Obamas claim he called benghazi an act of terrorism gets 4 pinnochios

Discussion in 'Politics & Religion' started by Max E. Pad, May 14, 2013.

  1. Once again yesterday obama, while trying to cover his own ass tried to claim he referred to benghazi as an act of terrorism right off the bat, thankfully the media has now turned on him, and they are willing to put out the truth.

    Obama’s claim he called Benghazi an ‘act of terrorism’

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    “The day after it happened, I acknowledged that this was an act of terrorism.”

    — President Obama, remarks at a news conference, May 13, 2013

    Once again, it appears that we must parse a few presidential words. We went through this question at length during the 2012 election, but perhaps a refresher course is in order.
    Notably, during a debate with Republican nominee Mitt Romney, President Obama said that he immediately told the American people that the killing of the U.S. ambassador and three other Americans in Libya “was an act of terror.” But now he says he called it “an act of terrorism.”

    Some readers may object to this continuing focus on words, but presidential aides spend a lot of time on words. Words have consequences. Is there a difference between “act of terror” and “act of terrorism”?

    The Fact Checker noted last week that this was an attack on what essentially was a secret CIA operation, which included rounding up weapons from the very people who may have attacked the facility.

    Perhaps Obama, in his mind, thought this then was really “an act of war,” not a traditional terrorist attack, but he had not wanted to say that publicly. Or perhaps, as Republicans suggest, he did not want to spoil his campaign theme that terror groups such as al-Qaeda were on the run by conceding a terrorist attack had occurred on the anniversary of the Sept. 11 attacks.
    Whatever the reason, when given repeated opportunities to forthrightly declare this was an “act of terrorism,” the president ducked the question.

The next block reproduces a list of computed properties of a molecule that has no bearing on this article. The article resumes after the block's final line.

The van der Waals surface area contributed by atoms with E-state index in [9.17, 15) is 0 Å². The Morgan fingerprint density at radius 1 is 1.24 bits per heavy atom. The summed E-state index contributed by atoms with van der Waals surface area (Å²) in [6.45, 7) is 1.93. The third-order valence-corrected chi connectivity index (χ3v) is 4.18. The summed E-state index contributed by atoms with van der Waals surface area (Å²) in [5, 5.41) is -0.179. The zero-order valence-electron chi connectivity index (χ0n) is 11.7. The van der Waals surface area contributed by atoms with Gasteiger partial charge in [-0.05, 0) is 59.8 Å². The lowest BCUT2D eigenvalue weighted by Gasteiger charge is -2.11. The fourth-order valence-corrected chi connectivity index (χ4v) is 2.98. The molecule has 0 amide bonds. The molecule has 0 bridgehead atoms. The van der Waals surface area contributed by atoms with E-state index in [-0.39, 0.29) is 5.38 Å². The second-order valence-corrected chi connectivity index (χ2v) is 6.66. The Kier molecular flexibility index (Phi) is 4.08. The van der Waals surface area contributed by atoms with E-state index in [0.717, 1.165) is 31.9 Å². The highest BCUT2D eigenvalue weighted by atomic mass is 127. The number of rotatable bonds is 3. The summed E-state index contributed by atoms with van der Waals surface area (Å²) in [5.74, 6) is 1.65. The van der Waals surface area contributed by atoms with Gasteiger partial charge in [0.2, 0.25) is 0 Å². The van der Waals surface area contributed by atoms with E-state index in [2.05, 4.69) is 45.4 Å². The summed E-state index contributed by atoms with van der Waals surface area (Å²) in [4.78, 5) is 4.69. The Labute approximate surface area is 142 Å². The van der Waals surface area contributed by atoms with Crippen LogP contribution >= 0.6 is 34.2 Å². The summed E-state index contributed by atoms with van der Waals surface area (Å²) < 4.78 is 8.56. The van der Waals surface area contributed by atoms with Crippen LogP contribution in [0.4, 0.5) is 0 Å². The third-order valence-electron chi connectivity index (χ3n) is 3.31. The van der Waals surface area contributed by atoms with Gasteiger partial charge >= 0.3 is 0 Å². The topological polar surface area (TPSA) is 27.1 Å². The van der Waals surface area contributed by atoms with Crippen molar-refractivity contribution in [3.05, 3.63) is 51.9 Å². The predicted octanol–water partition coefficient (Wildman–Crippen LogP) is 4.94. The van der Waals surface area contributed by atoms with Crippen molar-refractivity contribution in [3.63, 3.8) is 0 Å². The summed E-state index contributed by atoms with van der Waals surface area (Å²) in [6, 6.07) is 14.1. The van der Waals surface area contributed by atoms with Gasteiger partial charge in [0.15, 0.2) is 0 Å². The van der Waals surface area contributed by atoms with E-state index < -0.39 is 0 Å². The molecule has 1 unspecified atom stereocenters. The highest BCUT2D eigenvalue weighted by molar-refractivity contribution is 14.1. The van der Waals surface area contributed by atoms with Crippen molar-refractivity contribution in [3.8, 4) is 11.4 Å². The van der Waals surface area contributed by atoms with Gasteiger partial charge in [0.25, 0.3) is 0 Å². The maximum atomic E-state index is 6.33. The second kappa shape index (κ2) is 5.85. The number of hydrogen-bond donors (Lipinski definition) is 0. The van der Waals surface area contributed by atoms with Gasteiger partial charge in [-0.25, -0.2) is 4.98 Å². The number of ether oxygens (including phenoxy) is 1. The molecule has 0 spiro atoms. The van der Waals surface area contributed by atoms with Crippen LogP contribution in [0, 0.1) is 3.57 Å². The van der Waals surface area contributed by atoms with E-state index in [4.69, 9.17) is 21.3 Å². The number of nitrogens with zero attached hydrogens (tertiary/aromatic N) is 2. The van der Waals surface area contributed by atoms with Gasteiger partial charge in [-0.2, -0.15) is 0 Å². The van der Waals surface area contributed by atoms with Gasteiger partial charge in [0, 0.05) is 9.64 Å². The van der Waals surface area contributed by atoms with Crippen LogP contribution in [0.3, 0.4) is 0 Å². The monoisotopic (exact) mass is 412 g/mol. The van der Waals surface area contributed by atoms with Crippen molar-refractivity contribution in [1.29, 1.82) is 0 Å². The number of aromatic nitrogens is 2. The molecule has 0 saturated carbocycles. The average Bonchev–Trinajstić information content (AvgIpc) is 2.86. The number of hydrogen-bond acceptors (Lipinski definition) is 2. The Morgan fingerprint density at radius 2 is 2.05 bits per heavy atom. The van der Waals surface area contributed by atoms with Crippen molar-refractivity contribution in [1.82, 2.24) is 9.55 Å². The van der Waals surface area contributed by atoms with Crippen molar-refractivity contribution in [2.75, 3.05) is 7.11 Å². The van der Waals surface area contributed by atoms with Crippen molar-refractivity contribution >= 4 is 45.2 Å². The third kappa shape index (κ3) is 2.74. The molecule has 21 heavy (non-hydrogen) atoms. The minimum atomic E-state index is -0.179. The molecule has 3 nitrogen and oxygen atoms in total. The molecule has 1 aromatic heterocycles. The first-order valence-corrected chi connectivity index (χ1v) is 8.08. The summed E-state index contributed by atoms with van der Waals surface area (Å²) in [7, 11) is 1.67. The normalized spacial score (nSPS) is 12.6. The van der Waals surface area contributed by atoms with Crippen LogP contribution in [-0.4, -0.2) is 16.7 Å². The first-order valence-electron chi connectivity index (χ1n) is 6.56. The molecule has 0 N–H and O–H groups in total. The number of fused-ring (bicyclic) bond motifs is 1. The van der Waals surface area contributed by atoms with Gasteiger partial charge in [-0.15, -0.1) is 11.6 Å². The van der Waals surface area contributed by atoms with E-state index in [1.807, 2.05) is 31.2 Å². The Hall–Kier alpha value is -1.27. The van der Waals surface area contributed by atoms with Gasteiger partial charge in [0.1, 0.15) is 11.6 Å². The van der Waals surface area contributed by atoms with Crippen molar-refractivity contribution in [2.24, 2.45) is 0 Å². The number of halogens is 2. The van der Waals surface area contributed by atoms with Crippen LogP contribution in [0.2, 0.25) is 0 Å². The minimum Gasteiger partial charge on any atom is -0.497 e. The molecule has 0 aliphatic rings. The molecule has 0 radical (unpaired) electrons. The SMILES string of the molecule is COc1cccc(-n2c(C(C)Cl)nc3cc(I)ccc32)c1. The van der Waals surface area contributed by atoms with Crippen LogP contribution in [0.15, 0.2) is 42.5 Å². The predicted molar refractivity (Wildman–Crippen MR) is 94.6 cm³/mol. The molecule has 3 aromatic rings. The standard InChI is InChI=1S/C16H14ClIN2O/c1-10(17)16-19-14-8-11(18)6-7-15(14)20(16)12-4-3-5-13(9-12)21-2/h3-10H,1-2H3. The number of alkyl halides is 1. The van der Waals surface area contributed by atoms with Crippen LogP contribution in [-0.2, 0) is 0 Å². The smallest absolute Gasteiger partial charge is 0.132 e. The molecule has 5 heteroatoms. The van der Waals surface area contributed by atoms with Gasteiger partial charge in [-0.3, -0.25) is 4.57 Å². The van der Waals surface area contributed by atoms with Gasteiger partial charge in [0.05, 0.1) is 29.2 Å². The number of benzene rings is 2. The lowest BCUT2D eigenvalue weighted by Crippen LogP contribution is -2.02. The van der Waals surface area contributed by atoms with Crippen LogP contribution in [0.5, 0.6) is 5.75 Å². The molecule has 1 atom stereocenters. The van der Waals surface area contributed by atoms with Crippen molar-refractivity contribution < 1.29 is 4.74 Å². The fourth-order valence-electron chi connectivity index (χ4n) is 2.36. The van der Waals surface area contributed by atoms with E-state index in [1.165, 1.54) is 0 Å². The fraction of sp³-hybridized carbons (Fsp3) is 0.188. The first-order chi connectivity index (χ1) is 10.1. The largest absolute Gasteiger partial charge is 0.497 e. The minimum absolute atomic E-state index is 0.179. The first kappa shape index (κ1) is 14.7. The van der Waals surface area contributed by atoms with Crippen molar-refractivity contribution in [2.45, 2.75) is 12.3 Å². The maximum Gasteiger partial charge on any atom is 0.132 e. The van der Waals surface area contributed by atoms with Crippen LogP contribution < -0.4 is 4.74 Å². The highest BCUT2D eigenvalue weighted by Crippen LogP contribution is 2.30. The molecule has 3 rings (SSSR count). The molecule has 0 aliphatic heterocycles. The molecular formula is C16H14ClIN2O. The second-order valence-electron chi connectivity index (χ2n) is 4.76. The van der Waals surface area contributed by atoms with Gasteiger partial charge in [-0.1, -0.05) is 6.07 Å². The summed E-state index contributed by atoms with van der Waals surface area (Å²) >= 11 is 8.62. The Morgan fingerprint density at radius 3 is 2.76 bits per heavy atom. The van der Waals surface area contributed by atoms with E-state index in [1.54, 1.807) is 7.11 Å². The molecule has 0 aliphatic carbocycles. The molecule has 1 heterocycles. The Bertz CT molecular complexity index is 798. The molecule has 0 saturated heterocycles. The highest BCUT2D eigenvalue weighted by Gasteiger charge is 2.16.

For instance, on Sept. 12, immediately after the Rose Garden statement the day after the attack, Obama sat down with Steve Kroft of 60 Minutes and acknowledged he purposely avoided the using the word “terrorism:”

    KROFT: “Mr. President, this morning you went out of your way to avoid the use of the word ‘terrorism’ in connection with the Libya attack.”

    OBAMA: “Right.”

    KROFT: “Do you believe that this was a terrorist attack?”

    OBAMA: “Well, it’s too early to know exactly how this came about, what group was involved, but obviously it was an attack on Americans. And we are going to be working with the Libyan government to make sure that we bring these folks to justice, one way or the other.”

    Eight days later, on Sept. 20, Obama was asked at a Univision town hall whether Benghazi was a terrorist attack related to al-Qaeda, after White House spokesman Jay Carney told reporters that “it is self-evident that what happened in Benghazi was a terrorist attack.”

    QUESTION: “We have reports that the White House said today that the attacks in Libya were a terrorist attack. Do you have information indicating that it was Iran, or al-Qaeda was behind organizing the protests?”

    OBAMA: “Well, we’re still doing an investigation, and there are going to be different circumstances in different countries. And so I don’t want to speak to something until we have all the information. What we do know is that the natural protests that arose because of the outrage over the video were used as an excuse by extremists to see if they can also directly harm U.S. interests.”

    (It is unclear whether Obama is ducking the “terrorism” question or answering one about al-Qaeda.)

    Finally, during an interview on ABC’s “The View” on Sept. 25, Obama appeared to refuse to say it was a terrorist attack: